Monday, October 1, 2012

Planesrunner by Ian McDonald

As of late, it seems as though there's been an awful lot of established adult science fiction / fantasy authors publishing books specifically for YA audiences. Some have been very successful (Paolo Bacigalupi's Ship Breaker won the 2011 Printz award), some have been of outstanding quality (China Mieville latest Railsea along with Catherynne M. Valente's The Girl Who Circumnavigated Fairyland In A Ship Of Her Own Making), and a few have been, well, insultingly patronizing (David Weber's A Beautiful Friendship, whose problems require far more than parentheses). So when I saw that Ian McDonald (River of Gods, Brasyl, The Dervish House) was publishing Planesrunner as YA, I knew I had to figure out just where it fell in this spectrum.

Planesrunner opens with Everett Singh watching his father, quantum physics researcher Tejendra, kidnapped from the streets of London. Shortly afterwards, he receives an email from his father containing the Infundibulum, a map detailing how to access an impossibly large number of alternate universes (10 ^ 80th power, to be precise). Slowly Everett finds himself drawn into the secretive nature of his father's work and the interplanar diplomacy between our Earth and nine other alternate Earths, as well as the designs of Charlotte Villiers, the plenipotentiary from Earth 3, who seems determined to get the Infundibulum at all costs.

Predictably, the book is a little heavy on quantum physics, particularly the many-worlds interpretation. It's not super-hard science fiction and McDonald doesn't go deep into actual quantum physics, so you won't have to spend half the book wondering what a muon is, but he does touch on the surface-level broad theories that most are familiar with. It's an excellent, more "sciencey" companion for readers who liked the Pendragon series, and a counterpart to Pullman's excellent His Dark Materials trilogy (though the two have very different thematic aims).

Outside of the quantum mechanics angle, it's a very straightforward adventure novel, especially once Everett moves from our Earth to Earth 3—a sort of anti-steampunk world, which skipped steam engines entirely and went straight to generators and electricity—and meets Sen, the young pilot of the airship Everness. This, of course, leads to some minor swashbuckling later in the book—you can't have airships these days and not expect some buckled swashes—but despite being a fairly fast-paced book it's not action-driven. Planesrunner builds its tension and momentum through dialogue and the nature of the plane-jumping technology; it won't satisfy those looking for adrenaline rushes, but slow-boiling suspense and tension is much more effective at creating a dynamic story, and—from reading some of his adult novels—McDonald is better at that style anyway.

There's only one thing that really bugged me about the book, which is that sometimes it felt like McDonald was trying a bit too hard to be relevant to his teen readers. There's a dropped reference to TVTropes which already feels a bit dated, and a few other odd scenes that have a distinct "what middle-aged men think teenagers do today" flavor to them—nothing that really breaks the book or makes Everett a caricature of a teenager, since otherwise he feels like an actual hyper-smart teenager, but it's definitely jarring and I can see more than a few readers laughing at them. It's also worth noting (in case it's not obvious from the names) that Everett and his father are Punjabi—I'm not entirely happy with the stereotypical "people of Indian descent are naturally good at STEM fields" vibe it has going, but those actually of Indian descent can comment on that better than I can.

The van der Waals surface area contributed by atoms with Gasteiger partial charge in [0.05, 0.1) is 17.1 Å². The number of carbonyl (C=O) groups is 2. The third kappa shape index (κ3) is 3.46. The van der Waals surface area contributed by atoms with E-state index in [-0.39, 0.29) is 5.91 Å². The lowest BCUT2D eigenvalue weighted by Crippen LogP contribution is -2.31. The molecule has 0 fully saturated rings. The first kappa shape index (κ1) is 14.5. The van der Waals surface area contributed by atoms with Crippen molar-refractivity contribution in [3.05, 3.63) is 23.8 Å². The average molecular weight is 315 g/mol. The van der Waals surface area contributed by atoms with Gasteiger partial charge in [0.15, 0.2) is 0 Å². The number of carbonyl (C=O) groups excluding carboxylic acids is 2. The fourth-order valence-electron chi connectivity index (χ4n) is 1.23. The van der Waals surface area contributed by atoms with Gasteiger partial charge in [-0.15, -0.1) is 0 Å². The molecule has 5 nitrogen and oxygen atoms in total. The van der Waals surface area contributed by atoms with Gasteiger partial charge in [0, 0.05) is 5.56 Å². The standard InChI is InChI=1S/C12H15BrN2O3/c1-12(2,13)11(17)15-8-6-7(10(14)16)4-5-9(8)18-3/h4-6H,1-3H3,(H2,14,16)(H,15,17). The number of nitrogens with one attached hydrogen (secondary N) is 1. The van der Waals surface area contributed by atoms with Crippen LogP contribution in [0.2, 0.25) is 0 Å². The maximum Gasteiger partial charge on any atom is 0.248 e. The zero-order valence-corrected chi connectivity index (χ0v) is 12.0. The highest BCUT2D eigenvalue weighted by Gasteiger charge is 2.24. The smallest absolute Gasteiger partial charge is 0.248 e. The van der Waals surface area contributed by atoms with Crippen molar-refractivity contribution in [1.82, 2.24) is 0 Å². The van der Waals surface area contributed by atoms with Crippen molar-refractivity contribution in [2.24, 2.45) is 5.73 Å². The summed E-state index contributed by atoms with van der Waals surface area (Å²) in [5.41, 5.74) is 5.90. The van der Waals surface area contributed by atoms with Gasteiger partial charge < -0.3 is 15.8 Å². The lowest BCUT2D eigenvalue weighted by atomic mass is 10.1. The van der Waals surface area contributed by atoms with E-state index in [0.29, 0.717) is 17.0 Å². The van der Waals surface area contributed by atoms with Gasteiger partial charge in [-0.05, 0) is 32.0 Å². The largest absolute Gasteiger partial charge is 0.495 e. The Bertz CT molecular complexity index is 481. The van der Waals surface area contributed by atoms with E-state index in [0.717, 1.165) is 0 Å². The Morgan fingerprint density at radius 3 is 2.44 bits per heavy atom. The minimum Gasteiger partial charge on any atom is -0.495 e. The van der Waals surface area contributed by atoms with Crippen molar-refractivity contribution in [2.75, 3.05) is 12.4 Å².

Planesrunner is definitely one of the better outings for adult SF authors in YA—SF's more adventure-driven side has always been the most successful with younger audiences (occasionally to the chagrin of SF authors) and McDonald plays well upon that. It's also the first of a trilogy, continuing the time-honored tradition in SF to make everything a trilogy, so hopefully the remaining books only improve.

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tanita davis said...

"insultingly patronizing" - Oh, thank you for those words; after reading just the beginning - couldn't get through more than that - I was out of words to describe it. (There are Teacher's Guides. I was bewildered by this, and yet, am also bewildered by the success of Theodore Boone, so...)

I love that there's more YA SFF, but I'm really wistful that the people writing at least, you know, knew a young adult, and hung out with them, even just for research reasons.

Caleb Dunaway said...

I read the whole thing, and it starts getting creepily paternal at points. I saw why he wrote it that way (there's that air of wanting to shelter Stephanie from THE HORROS OF THE WORLD, which is a ridiculous thing in the Honorverse) but it just comes off, unlike the mainline Honor Harrington novels (which have their problems but also have the saving grace of having ships explode in space and absurd politics). Baen's one of the most conservative SF publishers (they mostly publish military SF), so I'm really not surprised that it turned out that way.

The whole "I think I know what young adults like but don't actually interact meaningfully with them" thing seems to be a fairly common thread running through certain circles of 80s-style geeks (be they authors themselves or just consumers). I may or may not have a biased sample set with 80s anime fans though.